On this Easter Sunday, we're going to take you to a place outside our world. It's not Mars or Venus but it might as well be. It's a remote peninsula in northern Greece that millions believe to be the most sacred spot on Earth.
It's called Mount Athos and prayers have been offered there every day, with no interruption, for more than a thousand years. It was set aside by ancient emperors to be the spiritual capital of Orthodox Christianity and has probably changed less over the centuries than any other inhabited place on the planet. The monks come to Mount Athos from all over and do everything they can to keep what they call "the world" far away.
Producer Michael Karzis takes you on a high-stakes adventure: shooting a "60 Minutes" story in one of the holiest places on Earth.
Not surprisingly, journalists are not exactly welcome. For more than two years, we've been corresponding, negotiating and, frankly, pleading, for an invitation, but ran into one monastic wall after another. Then, much to our surprise, and delight, a few months ago, the monks invited us to visit.
A Byzantine cross by the sea marks the border between Mount Athos and the 21st century. The monks come there, as they always have, for the beauty, the tranquility and the isolation. But mostly they come for the religious way of life that has hardly changed in more than a thousand years.
Father Iakovos is one of a few Americans on the mountain; he's been there more than half his life. "You have to understand, the words that we're saying in today's liturgy, are the same words that Christ was saying, are the same words that saints from the first century, the second century, the third century, the fourth century," he told "60 Minutes" correspondent Bob Simon.
And nothing has changed in orthodoxy since then - it's the only branch of Christianity that can make that claim.
Father Elisaios is the Abbot at Simonospetras, one of 20 monasteries that dominate the peninsula. It was Abbot Elisaios who invited us - and never let us forget what a rare privilege it was.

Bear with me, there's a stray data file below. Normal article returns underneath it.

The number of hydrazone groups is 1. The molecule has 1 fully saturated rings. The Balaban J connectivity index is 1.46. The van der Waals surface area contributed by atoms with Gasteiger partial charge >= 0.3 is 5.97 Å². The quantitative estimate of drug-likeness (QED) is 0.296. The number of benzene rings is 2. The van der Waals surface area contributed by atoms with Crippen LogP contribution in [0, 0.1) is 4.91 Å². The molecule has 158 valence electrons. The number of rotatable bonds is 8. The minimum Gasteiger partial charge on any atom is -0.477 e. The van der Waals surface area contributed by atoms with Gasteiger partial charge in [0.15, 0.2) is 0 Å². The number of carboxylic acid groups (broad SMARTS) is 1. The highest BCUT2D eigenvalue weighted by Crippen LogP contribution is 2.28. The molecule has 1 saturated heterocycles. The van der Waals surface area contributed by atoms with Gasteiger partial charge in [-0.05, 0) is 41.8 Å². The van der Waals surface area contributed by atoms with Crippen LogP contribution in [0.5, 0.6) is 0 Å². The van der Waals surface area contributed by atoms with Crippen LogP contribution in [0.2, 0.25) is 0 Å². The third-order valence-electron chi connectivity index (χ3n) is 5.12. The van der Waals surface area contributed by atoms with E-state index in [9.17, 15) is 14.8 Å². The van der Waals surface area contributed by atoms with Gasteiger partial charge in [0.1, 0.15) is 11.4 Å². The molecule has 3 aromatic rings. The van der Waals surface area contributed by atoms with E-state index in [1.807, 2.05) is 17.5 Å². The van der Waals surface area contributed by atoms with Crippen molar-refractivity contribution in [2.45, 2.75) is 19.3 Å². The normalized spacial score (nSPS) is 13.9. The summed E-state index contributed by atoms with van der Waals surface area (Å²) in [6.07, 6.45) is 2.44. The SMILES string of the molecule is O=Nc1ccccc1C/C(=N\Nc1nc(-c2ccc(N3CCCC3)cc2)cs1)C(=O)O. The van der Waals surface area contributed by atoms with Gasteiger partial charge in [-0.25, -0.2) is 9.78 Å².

He told Simon the last time anyone was invited to film at the monastery was back in 1981. "We weren't going to invite you but your persistence convinced us to open the door," he said.
The door he opened revealed the wonder that is Simonospetras, which fits like a crown on top of a rock 800 feet above the Aegean Sea. It was founded in the 13th century and the monks will tell you it must be considered a miracle that it hasn't fallen into the sea.
Some of the monasteries on Mount Athos look like medieval fortresses, others are so large they resemble small cities. They rise from virgin forests and line the coast, shrouded in mist. There's nothing on this 130-square mile peninsula other than monasteries and monks. Nothing.
We expected Mount Athos to be a quiet place, but we couldn't have imagined how quiet until we were dropped off at Simonospetras.
The silence is only broken by the occasional tapping on a chiseled piece of chestnut. It is a call to prayer and started being used here before there were bells.
"The monks here have one goal, and that is how they can get closer to God," Father Serapion explained.
Father Serapion wanted us to understand that there is no place on Earth closer to heaven than Mount Athos. "Everyday a thousand divine liturgies are celebrated on the peninsula. It's unique in the world and in the Orthodox church," he explained.
Asked what exactly makes it unique, Father Serapion said, "It's sort of (an) absolute way of life of the monks."
It's a Spartan way of life, but all the monks we talked to said they never want to leave, not even for a day, so they try to be self sufficient - they grow their own fruit and vegetables, and do their own tailoring.
And when they get sick, there's an in-monastery doctor, Father Ermolaos, who is not very busy because the monks are in excellent shape: there's remarkably little cancer, virtually no heart disease or Alzheimer's. They must be doing something right, in addition to drinking wine at nine in the morning.
They eat two meals a day. The "first meal" lasts 10 minutes; the "second meal" also lasts 10 minutes. There's no meat and no dinner table conversation - the only sound is a monk reading from sacred texts.
Produced by Harry Radliffe and Michael Karzis